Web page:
RESTORE data indicate real-world benefits of Zolgensma for SMA

Patients diagnosed via newborn screening showed greater motor gains

Lindsey Shapiro, PhD avatar

by Lindsey Shapiro, PhD |

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A therapist sits in a chair taking notes on a tablet while a strand of DNA — representing gene therapy — reclines on a couch.

Real-world treatment with Zolgensma (onasemnogene abeparvovec-xioi) was associated with motor and survival benefits for people with spinal muscular atrophy (SMA), data from the RESTORE patient registry shows.

Greater motor improvements and a better safety profile were generally seen in those who’d been diagnosed via newborn screening (NBS) over those clinically diagnosed based on SMA symptoms.

“Treatment with [Zolgensma] monotherapy was transformative for this vulnerable patient population,” the researchers wrote in “Real-World Outcomes in Patients with Spinal Muscular Atrophy Treated with Onasemnogene Abeparvovec Monotherapy: Findings from the RESTORE Registry,” which was published in the Journal of Neuromuscular Diseases. “Further analyses of the RESTORE real-world data will be conducted for various patient populations to increase our understanding of SMA in the era of DMTs [disease-modifying therapies].” The study was sponsored by Novartis, which markets Zolgensma and sponsors the RESTORE registry.

Three DMTs have been approved for SMA in the last decade and all seek to boost production of SMN, the protein that patients lack due to mutations in the main SMN-producing gene, SMN1.

A gene therapy, Zolgensma provides a working copy of SMN1. Clinical trials have demonstrated its ability to improve motor function, enable motor milestones to be achieved, preserve feeding and breathing abilities, and prolong survival.

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An illustration of antibodies.

Antibody levels affecting Zolgensma transient in SMA children

Treating SMA with Zolgensma

Clinical trials may not fully reflect the real-world impacts of a therapy, however, since the SMA population tends to have a more variable disease presentation. This means larger, long-term observational studies are needed to learn how DMTs affect patients relative to the natural course of disease, the researchers said.

RESTORE (NCT04174157) is a real-world, observational patient registry that’s tracking outcomes for up to 15 years and seeks to capture responses to DMTs that weren’t available in earlier registries.

Here, the scientists described clinical outcomes for 168 registry participants who’d been treated with Zolgensma as of May 2022 and hadn’t received any prior SMA therapies.

The patients were diagnosed with SMA at a median age of 1 month. About half  (48.8%) were asymptomatic at their diagnosis, with 58.3% diagnosed via NBS.

Zolgensma was given at a median age of 3 months and the patients were followed in the registry for a mean of a little over a year and up to 37 months (over three years) after treatment.

Survival without the need for breathing tube placement (tracheostomy) was distinctly improved from the natural course of disease. Survival after a year was 93.7% for patients with two copies of the “backup” SMN-producing gene SMN2 and 100% for those with three copies.

NBS vs. clinical diagnosis

Among those with two SMN2 copiessurvival after one and two years was greater for those diagnosed via NBS (100%) over those with a clinical diagnosis (87.9% and 81.7%).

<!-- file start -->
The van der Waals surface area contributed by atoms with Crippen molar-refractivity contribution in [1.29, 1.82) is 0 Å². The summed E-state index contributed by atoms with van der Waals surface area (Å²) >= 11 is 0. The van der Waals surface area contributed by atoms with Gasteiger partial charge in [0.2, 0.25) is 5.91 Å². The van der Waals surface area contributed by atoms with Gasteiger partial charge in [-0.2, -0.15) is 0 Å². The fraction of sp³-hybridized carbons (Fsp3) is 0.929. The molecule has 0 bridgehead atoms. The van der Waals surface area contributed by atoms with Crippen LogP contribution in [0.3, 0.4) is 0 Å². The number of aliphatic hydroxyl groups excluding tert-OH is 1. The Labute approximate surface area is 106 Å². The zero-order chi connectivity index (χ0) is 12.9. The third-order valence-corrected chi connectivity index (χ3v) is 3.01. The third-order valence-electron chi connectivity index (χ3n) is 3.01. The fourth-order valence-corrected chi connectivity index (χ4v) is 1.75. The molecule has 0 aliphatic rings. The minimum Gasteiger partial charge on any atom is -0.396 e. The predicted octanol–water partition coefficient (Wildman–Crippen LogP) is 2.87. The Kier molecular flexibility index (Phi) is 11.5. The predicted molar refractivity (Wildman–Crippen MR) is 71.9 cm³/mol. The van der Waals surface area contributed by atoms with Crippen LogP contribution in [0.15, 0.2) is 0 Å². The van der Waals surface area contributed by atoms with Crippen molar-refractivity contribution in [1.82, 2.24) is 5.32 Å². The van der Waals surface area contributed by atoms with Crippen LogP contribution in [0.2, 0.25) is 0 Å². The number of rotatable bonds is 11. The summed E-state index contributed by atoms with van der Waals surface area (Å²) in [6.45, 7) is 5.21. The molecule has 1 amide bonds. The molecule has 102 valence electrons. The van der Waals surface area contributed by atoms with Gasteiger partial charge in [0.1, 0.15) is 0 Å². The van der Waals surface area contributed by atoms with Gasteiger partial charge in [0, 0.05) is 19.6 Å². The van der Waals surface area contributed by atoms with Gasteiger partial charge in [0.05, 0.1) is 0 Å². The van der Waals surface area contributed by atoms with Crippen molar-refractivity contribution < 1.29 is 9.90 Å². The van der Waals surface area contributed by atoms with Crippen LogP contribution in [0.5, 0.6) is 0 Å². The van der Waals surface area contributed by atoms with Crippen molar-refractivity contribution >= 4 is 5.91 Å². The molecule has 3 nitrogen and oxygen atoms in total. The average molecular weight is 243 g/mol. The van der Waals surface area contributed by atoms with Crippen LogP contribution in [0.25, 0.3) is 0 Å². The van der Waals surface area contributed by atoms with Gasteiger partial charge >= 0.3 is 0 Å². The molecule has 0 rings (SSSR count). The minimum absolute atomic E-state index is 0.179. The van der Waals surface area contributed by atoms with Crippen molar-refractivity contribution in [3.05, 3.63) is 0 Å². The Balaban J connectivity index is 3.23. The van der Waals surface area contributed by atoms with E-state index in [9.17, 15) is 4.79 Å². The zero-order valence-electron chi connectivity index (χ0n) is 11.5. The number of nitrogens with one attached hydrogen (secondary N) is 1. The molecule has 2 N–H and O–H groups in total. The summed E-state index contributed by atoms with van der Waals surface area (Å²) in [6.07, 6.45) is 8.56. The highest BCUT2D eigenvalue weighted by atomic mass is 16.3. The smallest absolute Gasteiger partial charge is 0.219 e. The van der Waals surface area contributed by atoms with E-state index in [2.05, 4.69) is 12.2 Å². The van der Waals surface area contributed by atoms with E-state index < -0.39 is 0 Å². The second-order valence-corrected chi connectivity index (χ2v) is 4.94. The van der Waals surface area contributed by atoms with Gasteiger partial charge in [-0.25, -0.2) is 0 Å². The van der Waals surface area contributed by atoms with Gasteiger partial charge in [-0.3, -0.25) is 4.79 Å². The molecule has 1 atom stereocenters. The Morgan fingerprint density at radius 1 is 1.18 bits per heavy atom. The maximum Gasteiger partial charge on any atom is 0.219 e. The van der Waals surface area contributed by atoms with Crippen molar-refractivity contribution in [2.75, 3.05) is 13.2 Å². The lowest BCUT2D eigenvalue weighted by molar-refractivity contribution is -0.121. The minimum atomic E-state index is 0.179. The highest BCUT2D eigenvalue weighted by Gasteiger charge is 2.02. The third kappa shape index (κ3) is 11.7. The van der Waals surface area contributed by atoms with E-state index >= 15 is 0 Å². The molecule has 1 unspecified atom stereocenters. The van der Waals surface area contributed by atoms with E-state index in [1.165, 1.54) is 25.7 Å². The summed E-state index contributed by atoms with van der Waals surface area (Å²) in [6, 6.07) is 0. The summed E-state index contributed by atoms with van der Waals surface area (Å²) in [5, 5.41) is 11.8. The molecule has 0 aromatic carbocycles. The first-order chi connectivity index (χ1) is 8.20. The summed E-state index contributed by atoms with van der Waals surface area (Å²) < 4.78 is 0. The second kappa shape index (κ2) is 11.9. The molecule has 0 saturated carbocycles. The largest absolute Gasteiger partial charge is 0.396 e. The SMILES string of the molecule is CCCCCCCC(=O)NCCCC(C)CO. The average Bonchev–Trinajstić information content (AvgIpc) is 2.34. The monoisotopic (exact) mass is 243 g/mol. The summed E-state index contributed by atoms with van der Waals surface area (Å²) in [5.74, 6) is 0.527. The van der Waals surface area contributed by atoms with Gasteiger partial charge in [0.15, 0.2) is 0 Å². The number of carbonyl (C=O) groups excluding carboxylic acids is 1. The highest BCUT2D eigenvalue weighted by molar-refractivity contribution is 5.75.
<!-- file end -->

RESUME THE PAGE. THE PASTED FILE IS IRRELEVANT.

All Zolgensma-treated patients achieved motor milestones after therapy, with those diagnosed through NBS achieving them at an earlier age than the clinically diagnosed patients. For example, those children achieved the first milestone of sitting independently for at least 3o seconds by a median of 10.63 months compared to about 20 months in the clinically diagnosed group.

While no clinically diagnosed patient achieved the ability to walk independently during the follow-up, it was achieved by 16 of 32 NBS patients at a median age of 15.4 months.

For those with evaluable data, motor function, as assessed by the Children’s Hospital of Philadelphia Infant Test of Neuromuscular Disorders (CHOP-INTEND), Hammersmith Functional Motor Scale (HFMSE), or Hammersmith Infant Neurological Examination (HINE-2), generally improved after Zolgensma.

Those diagnosed by NBS saw higher CHOP-INTEND scores after treatment and greater improvements in HINE-2 and HFMSE than clinically diagnosed patients.

A year after Zolgensma, nearly all the SMA patients (96.6%) were fed exclusively by mouth.

“Generally, patients with SMA who received [Zolgensma] derived benefit from treatment,” the researchers wrote. “These findings further validate substantial improvement and outcome gains versus the natural history of SMA.”

The data also confirm previous studies that found patients diagnosed by NBS see better outcomes.

“These results support the benefits of early identification and treatment of patients with SMA,” the researchers said.

Side effects were generally consistent with the known safety profile of Zolgensma. Fewer patients diagnosed with NBS had side effects (36.1%) or serious side effects (9.3%) compared to those who were clinically diagnosed, 65.7% of whom had a side effect and 31.4% had a serious one.

Rates of side effects were also higher in older and heavier patients, which could be because Zolgensma is given at a weight-based dose where older and heavier patients will get higher exposure to the therapy.

“However, current data are insufficient to draw a firm conclusion,” the researchers wrote. “Additional studies and real-world data are needed.”

RESTORE continues to enroll new patients at sites globally.